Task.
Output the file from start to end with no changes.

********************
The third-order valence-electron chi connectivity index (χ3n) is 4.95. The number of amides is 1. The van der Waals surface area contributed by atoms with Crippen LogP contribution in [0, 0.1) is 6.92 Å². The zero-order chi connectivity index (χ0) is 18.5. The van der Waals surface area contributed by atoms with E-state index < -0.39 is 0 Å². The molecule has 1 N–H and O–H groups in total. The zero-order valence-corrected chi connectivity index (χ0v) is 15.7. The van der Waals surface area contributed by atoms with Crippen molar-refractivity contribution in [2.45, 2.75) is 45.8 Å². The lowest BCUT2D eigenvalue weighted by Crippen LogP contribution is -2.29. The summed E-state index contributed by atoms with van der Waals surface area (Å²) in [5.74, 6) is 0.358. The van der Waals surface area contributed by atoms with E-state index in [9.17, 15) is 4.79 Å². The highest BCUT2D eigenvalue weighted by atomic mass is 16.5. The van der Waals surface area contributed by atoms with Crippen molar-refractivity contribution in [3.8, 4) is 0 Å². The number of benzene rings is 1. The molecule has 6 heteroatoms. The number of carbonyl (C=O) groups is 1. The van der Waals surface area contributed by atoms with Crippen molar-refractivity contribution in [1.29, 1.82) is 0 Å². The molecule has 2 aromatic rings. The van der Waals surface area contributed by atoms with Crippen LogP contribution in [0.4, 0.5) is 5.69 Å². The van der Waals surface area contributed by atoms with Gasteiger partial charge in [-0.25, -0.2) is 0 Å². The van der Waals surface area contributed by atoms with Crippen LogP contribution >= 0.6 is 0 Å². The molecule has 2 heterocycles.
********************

The third-order valence-electron chi connectivity index (χ3n) is 4.95. The number of amides is 1. The van der Waals surface area contributed by atoms with Crippen LogP contribution in [0, 0.1) is 6.92 Å². The zero-order chi connectivity index (χ0) is 18.5. The van der Waals surface area contributed by atoms with E-state index < -0.39 is 0 Å². The molecule has 1 N–H and O–H groups in total. The zero-order valence-corrected chi connectivity index (χ0v) is 15.7. The van der Waals surface area contributed by atoms with Crippen molar-refractivity contribution in [2.45, 2.75) is 45.8 Å². The lowest BCUT2D eigenvalue weighted by Crippen LogP contribution is -2.29. The summed E-state index contributed by atoms with van der Waals surface area (Å²) in [5.74, 6) is 0.358. The van der Waals surface area contributed by atoms with E-state index in [9.17, 15) is 4.79 Å². The highest BCUT2D eigenvalue weighted by atomic mass is 16.5. The van der Waals surface area contributed by atoms with Crippen molar-refractivity contribution in [3.8, 4) is 0 Å². The number of benzene rings is 1. The molecule has 6 heteroatoms. The number of carbonyl (C=O) groups is 1. The van der Waals surface area contributed by atoms with Crippen molar-refractivity contribution in [1.29, 1.82) is 0 Å². The molecule has 2 aromatic rings. The van der Waals surface area contributed by atoms with Crippen LogP contribution in [0.4, 0.5) is 5.69 Å². The van der Waals surface area contributed by atoms with Gasteiger partial charge in [-0.25, -0.2) is 0 Å². The van der Waals surface area contributed by atoms with Crippen LogP contribution >= 0.6 is 0 Å². The molecule has 2 heterocycles.